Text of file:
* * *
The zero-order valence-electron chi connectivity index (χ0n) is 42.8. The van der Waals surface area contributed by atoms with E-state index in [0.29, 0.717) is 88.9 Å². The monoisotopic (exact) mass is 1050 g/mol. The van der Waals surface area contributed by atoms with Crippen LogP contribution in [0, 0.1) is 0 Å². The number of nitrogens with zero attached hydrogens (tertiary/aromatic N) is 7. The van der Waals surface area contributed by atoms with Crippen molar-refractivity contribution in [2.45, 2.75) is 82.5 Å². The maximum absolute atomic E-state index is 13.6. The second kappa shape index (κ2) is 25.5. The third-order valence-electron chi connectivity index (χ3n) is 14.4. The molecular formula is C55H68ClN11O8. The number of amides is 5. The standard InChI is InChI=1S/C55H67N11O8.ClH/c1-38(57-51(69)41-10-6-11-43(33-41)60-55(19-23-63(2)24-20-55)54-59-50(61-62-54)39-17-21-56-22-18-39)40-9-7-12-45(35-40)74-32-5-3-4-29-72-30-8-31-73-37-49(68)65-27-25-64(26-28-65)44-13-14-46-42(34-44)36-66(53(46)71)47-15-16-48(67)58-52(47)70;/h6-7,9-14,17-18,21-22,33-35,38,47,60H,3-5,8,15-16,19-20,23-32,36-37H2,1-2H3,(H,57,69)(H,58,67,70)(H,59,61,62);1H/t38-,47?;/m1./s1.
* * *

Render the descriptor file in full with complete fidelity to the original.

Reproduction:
The zero-order valence-electron chi connectivity index (χ0n) is 42.8. The van der Waals surface area contributed by atoms with E-state index in [0.29, 0.717) is 88.9 Å². The monoisotopic (exact) mass is 1050 g/mol. The van der Waals surface area contributed by atoms with Crippen LogP contribution in [0, 0.1) is 0 Å². The number of nitrogens with zero attached hydrogens (tertiary/aromatic N) is 7. The van der Waals surface area contributed by atoms with Crippen molar-refractivity contribution in [2.45, 2.75) is 82.5 Å². The maximum absolute atomic E-state index is 13.6. The second kappa shape index (κ2) is 25.5. The third-order valence-electron chi connectivity index (χ3n) is 14.4. The molecular formula is C55H68ClN11O8. The number of amides is 5. The standard InChI is InChI=1S/C55H67N11O8.ClH/c1-38(57-51(69)41-10-6-11-43(33-41)60-55(19-23-63(2)24-20-55)54-59-50(61-62-54)39-17-21-56-22-18-39)40-9-7-12-45(35-40)74-32-5-3-4-29-72-30-8-31-73-37-49(68)65-27-25-64(26-28-65)44-13-14-46-42(34-44)36-66(53(46)71)47-15-16-48(67)58-52(47)70;/h6-7,9-14,17-18,21-22,33-35,38,47,60H,3-5,8,15-16,19-20,23-32,36-37H2,1-2H3,(H,57,69)(H,58,67,70)(H,59,61,62);1H/t38-,47?;/m1./s1.